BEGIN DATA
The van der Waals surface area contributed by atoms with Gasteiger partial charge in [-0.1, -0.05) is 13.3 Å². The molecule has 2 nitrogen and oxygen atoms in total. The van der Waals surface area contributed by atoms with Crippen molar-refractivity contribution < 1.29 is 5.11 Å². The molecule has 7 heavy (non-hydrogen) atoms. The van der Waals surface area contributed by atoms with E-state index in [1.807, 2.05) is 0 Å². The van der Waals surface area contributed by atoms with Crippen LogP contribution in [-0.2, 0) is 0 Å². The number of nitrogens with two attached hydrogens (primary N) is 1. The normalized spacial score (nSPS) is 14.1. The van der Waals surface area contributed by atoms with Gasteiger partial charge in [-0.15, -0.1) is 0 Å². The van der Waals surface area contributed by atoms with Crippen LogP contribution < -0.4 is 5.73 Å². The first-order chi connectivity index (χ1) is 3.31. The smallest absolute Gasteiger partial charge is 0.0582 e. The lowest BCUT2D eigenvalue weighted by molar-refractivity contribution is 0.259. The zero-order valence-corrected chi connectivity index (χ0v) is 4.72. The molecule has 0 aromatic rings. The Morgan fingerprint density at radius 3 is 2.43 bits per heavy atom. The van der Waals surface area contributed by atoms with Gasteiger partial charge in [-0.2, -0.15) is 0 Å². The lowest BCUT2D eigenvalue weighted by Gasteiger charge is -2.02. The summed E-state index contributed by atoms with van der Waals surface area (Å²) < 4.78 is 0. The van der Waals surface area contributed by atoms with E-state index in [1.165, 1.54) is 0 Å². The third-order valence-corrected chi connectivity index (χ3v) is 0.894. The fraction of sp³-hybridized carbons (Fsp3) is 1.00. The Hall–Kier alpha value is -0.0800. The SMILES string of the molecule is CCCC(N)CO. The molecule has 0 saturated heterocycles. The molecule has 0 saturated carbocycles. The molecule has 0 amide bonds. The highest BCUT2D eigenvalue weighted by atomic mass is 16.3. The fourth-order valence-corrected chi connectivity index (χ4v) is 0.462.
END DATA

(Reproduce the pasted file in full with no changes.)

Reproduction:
The van der Waals surface area contributed by atoms with Gasteiger partial charge in [-0.1, -0.05) is 13.3 Å². The molecule has 2 nitrogen and oxygen atoms in total. The van der Waals surface area contributed by atoms with Crippen molar-refractivity contribution < 1.29 is 5.11 Å². The molecule has 7 heavy (non-hydrogen) atoms. The van der Waals surface area contributed by atoms with E-state index in [1.807, 2.05) is 0 Å². The van der Waals surface area contributed by atoms with Crippen LogP contribution in [-0.2, 0) is 0 Å². The number of nitrogens with two attached hydrogens (primary N) is 1. The normalized spacial score (nSPS) is 14.1. The van der Waals surface area contributed by atoms with Gasteiger partial charge in [-0.15, -0.1) is 0 Å². The van der Waals surface area contributed by atoms with Crippen LogP contribution < -0.4 is 5.73 Å². The first-order chi connectivity index (χ1) is 3.31. The smallest absolute Gasteiger partial charge is 0.0582 e. The lowest BCUT2D eigenvalue weighted by molar-refractivity contribution is 0.259. The zero-order valence-corrected chi connectivity index (χ0v) is 4.72. The molecule has 0 aromatic rings. The Morgan fingerprint density at radius 3 is 2.43 bits per heavy atom. The van der Waals surface area contributed by atoms with Gasteiger partial charge in [-0.2, -0.15) is 0 Å². The lowest BCUT2D eigenvalue weighted by Gasteiger charge is -2.02. The summed E-state index contributed by atoms with van der Waals surface area (Å²) < 4.78 is 0. The van der Waals surface area contributed by atoms with E-state index in [1.165, 1.54) is 0 Å². The third-order valence-corrected chi connectivity index (χ3v) is 0.894. The fraction of sp³-hybridized carbons (Fsp3) is 1.00. The Hall–Kier alpha value is -0.0800. The SMILES string of the molecule is CCCC(N)CO. The molecule has 0 saturated heterocycles. The molecule has 0 saturated carbocycles. The molecule has 0 amide bonds. The highest BCUT2D eigenvalue weighted by atomic mass is 16.3. The fourth-order valence-corrected chi connectivity index (χ4v) is 0.462.